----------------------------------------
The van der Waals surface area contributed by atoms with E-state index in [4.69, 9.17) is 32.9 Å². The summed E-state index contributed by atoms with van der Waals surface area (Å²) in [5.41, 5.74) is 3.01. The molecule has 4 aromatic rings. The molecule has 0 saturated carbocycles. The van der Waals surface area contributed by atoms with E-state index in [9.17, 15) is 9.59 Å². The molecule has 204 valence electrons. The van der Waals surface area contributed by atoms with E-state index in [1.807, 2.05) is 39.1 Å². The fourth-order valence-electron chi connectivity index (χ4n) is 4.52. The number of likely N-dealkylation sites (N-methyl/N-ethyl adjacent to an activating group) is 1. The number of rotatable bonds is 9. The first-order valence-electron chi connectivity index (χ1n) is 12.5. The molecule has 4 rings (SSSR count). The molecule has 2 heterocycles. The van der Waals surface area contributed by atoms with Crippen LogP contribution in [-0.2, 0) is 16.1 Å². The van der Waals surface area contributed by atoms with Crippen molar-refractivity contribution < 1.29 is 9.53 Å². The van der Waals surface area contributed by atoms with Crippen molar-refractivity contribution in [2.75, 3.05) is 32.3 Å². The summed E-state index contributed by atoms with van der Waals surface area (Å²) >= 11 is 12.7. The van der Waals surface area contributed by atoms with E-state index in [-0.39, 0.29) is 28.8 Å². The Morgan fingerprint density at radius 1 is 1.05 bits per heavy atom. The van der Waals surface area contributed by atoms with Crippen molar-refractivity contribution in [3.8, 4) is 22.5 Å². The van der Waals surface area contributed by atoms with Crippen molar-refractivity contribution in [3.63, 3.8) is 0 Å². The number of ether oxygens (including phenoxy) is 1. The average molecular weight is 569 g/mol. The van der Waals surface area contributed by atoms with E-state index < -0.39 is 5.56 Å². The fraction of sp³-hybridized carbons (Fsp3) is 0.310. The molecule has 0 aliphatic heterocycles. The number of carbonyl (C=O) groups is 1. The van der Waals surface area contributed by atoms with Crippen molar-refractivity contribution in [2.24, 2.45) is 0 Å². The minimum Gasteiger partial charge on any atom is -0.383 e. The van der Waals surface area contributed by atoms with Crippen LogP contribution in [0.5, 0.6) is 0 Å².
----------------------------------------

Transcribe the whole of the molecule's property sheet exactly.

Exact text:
The van der Waals surface area contributed by atoms with E-state index in [4.69, 9.17) is 32.9 Å². The summed E-state index contributed by atoms with van der Waals surface area (Å²) in [5.41, 5.74) is 3.01. The molecule has 4 aromatic rings. The molecule has 0 saturated carbocycles. The van der Waals surface area contributed by atoms with E-state index in [9.17, 15) is 9.59 Å². The molecule has 204 valence electrons. The van der Waals surface area contributed by atoms with E-state index in [1.807, 2.05) is 39.1 Å². The fourth-order valence-electron chi connectivity index (χ4n) is 4.52. The number of likely N-dealkylation sites (N-methyl/N-ethyl adjacent to an activating group) is 1. The number of rotatable bonds is 9. The first-order valence-electron chi connectivity index (χ1n) is 12.5. The molecule has 4 rings (SSSR count). The molecule has 2 heterocycles. The van der Waals surface area contributed by atoms with Crippen LogP contribution in [-0.2, 0) is 16.1 Å². The van der Waals surface area contributed by atoms with Crippen molar-refractivity contribution < 1.29 is 9.53 Å². The van der Waals surface area contributed by atoms with Crippen molar-refractivity contribution in [2.75, 3.05) is 32.3 Å². The summed E-state index contributed by atoms with van der Waals surface area (Å²) >= 11 is 12.7. The van der Waals surface area contributed by atoms with E-state index in [-0.39, 0.29) is 28.8 Å². The Morgan fingerprint density at radius 1 is 1.05 bits per heavy atom. The van der Waals surface area contributed by atoms with Crippen molar-refractivity contribution in [3.8, 4) is 22.5 Å². The van der Waals surface area contributed by atoms with Crippen molar-refractivity contribution in [3.63, 3.8) is 0 Å². The number of ether oxygens (including phenoxy) is 1. The average molecular weight is 569 g/mol. The van der Waals surface area contributed by atoms with E-state index < -0.39 is 5.56 Å². The fraction of sp³-hybridized carbons (Fsp3) is 0.310. The molecule has 0 aliphatic heterocycles. The number of carbonyl (C=O) groups is 1. The van der Waals surface area contributed by atoms with Crippen molar-refractivity contribution in [2.24, 2.45) is 0 Å². The minimum Gasteiger partial charge on any atom is -0.383 e. The van der Waals surface area contributed by atoms with Crippen LogP contribution in [0.5, 0.6) is 0 Å².